On a busy stretch of road in Broadway, J. Frank Hillyard Middle School sits just two lanes away from convenience. There's the Q-Stop and the Picadilly's Exxon. Both have expressed an interest in getting an ABC license. But neither have been able to get past the Rockingham County School Board.
"We really would not want the influence of alcohol that close to our school," says School Superintendent Dr. John Kidd.
Picadilly's is putting up a fight. Its request for a license was recently rejected and now the store is appealing to the state ABC board.
Virginia code says a license can be refused if the applicant is close enough to a church, hospital or school to potentially cause disorderly conduct. But ABC says it does work on a case-by-case basis.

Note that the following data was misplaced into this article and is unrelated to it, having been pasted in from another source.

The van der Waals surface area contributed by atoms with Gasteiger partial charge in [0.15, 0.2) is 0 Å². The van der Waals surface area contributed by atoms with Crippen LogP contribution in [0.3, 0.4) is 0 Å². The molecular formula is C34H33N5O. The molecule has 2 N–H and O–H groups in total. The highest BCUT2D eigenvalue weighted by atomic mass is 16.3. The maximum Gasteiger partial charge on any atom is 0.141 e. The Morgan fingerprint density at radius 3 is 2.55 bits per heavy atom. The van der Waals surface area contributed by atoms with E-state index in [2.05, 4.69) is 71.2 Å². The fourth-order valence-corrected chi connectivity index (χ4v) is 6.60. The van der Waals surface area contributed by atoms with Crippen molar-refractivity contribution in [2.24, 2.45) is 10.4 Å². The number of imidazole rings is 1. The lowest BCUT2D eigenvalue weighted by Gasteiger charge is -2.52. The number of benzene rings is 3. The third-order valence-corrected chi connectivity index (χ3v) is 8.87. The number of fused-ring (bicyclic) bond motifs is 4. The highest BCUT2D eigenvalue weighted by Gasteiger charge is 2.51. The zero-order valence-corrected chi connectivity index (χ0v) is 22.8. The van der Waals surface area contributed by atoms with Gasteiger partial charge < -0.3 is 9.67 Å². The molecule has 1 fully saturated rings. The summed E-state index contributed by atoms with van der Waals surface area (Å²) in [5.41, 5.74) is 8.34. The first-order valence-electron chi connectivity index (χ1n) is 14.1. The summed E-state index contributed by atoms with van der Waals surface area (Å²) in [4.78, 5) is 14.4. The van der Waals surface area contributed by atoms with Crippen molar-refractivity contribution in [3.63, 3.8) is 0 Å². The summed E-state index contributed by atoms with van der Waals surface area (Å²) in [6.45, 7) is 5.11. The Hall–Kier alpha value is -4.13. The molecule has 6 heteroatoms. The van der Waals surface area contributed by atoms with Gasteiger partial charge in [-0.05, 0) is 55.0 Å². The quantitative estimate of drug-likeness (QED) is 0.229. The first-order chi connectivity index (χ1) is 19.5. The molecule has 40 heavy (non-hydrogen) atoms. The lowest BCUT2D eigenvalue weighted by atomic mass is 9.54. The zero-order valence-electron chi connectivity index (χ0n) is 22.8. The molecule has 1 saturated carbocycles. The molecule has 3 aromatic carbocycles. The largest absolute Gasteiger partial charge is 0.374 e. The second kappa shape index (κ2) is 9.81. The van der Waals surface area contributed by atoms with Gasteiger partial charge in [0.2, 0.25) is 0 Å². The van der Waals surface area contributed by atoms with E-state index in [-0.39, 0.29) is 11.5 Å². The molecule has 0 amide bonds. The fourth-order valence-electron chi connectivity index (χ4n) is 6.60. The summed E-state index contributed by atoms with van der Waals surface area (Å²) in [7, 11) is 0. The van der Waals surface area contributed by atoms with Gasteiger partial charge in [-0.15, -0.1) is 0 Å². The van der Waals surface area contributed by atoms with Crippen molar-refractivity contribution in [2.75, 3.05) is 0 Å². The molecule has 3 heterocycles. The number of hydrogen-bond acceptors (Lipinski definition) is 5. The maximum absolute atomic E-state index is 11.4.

"There really is no norm but always proximity to a school or church is a serious consideration," says Becky Getting, a spokeswoman for ABC from Richmond.
Linda Hijjeh is a concerned parent with a son at Hillyard Middle School.
"I really think it would be the wrong thing to do to have alcohol this close to the school. It would really make it accessible to the students after school if they have after school events," she says.
Kidd also worries about adults bringing alcohol to athletic events. And he fears what precedent a license at one convenience store could set for the others in the area.
"If it's granted for Picadilly's, my guess is that at least Q-stop would ask again," he said.
There is a 7-11 near Broadway High School that sells alcohol, but its license was granted before the school was built. Picadilly's appeals case is set for July 8.